When it came time to discuss 35 x 24, they were talking over me and each other.
They were arguing.
There was one girl, who always sits outside of the group, by the wall. She hadn’t said anything in a while – maybe not ever. I heard her whisper, “I don’t think you can do that.”
I barely heard her because two other students were going back and forth about whether you should multiply 35 x 2 or 35 x 20.
I had to raise my voice a little, ” Hold on! You need to be respectful of each other’s ideas. I want to hear all your thoughts, but you need to be respectful and I can’t hear what _____ is saying.” They listened! I swear to you that they actually listened to me, and there is no doubt in my mind that the only reason they listened to me was because I said I couldn’t hear their classmate.
It was silent. I was super nervous, but I asked anyway, “Do you mind saying more? You don’t have to, but I would love to hear your thoughts.”
She said, “I am just not sure if you can do that. I don’t know the answer, but I am not sure you can just add the four like that.”
“Do you think we should multiply 35 by 20 or 2?”
“I think 20 because it is twenty four, but I don’t think we can add the 4 after that. It doesn’t seem right.”
“Yeah,” the boy said – the one who originally suggested an answer of 704 – “I don’t think it makes sense either, but I am not sure what else to do with it.”
It was silent. I thought about drawing an area model, but I just couldn’t bring myself to do it. I didn’t think it would mean anything to them. I am not saying I will never show them an area model, but I just couldn’t commit to it at that moment. Instead, I waited.
A different girl said, “I got 840, but I think it is wrong.”
I asked, “how did you get it?”
“I did it on my whiteboard. 4 times 5 is 20, carry the 2, 4 times 3 is twelve, plus 2 is 14, 2 times 5 is ten, carry the 1, 2 times 3 is 6 plus 1 is 7. 140 plus 70 is 840.”
I was kind of bummed. Where did she get a whiteboard? It must have been in her desk.
At this point, I remember feeling completely overwhelmed and exhilarated at the same time. How can I get them to see the groups of 35? I decided to show them what they already knew. We went back over the other problems in the string.
“We know that 35 x 20 is 700. We talked about how multiplication can mean ‘groups of’. We can see the twenty groups of 35. How many more groups of 35 do we need?”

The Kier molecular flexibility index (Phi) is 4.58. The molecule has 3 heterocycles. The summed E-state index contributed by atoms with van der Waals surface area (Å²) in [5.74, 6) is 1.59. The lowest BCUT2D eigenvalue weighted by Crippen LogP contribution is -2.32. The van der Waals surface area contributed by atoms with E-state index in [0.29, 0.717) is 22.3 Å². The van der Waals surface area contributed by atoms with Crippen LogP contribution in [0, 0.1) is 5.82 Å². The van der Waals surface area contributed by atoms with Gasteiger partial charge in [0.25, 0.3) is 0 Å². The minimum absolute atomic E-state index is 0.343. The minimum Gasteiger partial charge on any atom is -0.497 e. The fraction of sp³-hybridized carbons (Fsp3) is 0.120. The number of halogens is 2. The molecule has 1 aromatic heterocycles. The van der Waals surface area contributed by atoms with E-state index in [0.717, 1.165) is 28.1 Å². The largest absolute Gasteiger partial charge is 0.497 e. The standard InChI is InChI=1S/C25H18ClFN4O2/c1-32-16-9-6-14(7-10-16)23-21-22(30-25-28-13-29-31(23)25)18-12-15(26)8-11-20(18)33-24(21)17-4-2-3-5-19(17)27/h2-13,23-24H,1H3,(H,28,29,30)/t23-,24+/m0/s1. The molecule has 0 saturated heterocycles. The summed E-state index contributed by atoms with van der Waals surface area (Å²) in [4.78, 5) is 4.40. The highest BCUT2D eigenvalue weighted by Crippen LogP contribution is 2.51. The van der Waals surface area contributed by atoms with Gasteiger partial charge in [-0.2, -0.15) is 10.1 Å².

Someone said, “I think we need to do 35 times 4, not just plus 4.”
I asked, “what do other people think?” I really wanted to scream, “YES! You are so right! We definitely need to multiply the 35 by 4!” I didn’t.
“I don’t know,” somebody said. “It seems like we could add the 4, but then it doesn’t.”
I was exhausted. They were exhausted. I didn’t know what to do. Should I leave them hanging? Should I draw an area model? Should I add 35 twenty-four times?
I think I wrote the partial products on the board and asked, “Why does this makes sense?”
I think at least one or two kids were able to articulate that we needed to multiply 35 times 4. I am pretty sure one of them referenced 35 x 20 being 700 so 35 x 24 had to more than 704. There were definitely more than a few kids who were still unsure, but they looked like they would take our word for it.
One boy said, “that was so hard. My brain hurts.”
“Can we do one more?”
I laughed. I said, “No. I want you to want me to come back. Everybody looks pretty fried right now.”
On my way out, I said, “I think multiplication is a good place for us to spend some time. Do you mind if I bring another multiplication string next time?”
They nodded. I think one of them even thanked me for coming. Their teacher, Ms. S, said, “that was so cool. I am learning so much from these Number Talks. I didn’t learn how to do math like this when I was in school.”
I have read several books about math coaching and I have found them helpful. However, my favorite way to think about math coaching is through the lens of a teacher. Often, when I read books about teaching math, I replace the word “students” with “teachers” and I find provocative advice for myself:
“Teachers with a sense of agency recognize that they are an important part of an intellectual community in the classroom; that they have worthwhile ideas to contribute, and that they learn from considering, and building on, the ideas of others.”
So, at this point, I have done about four Number Talks in each high school math class. Tonight, I emailed Ms. S and Ms. K. I asked them,
- What have you noticed?
- What do you wonder?
I hope they mention the guiding principles, in their own words, of course.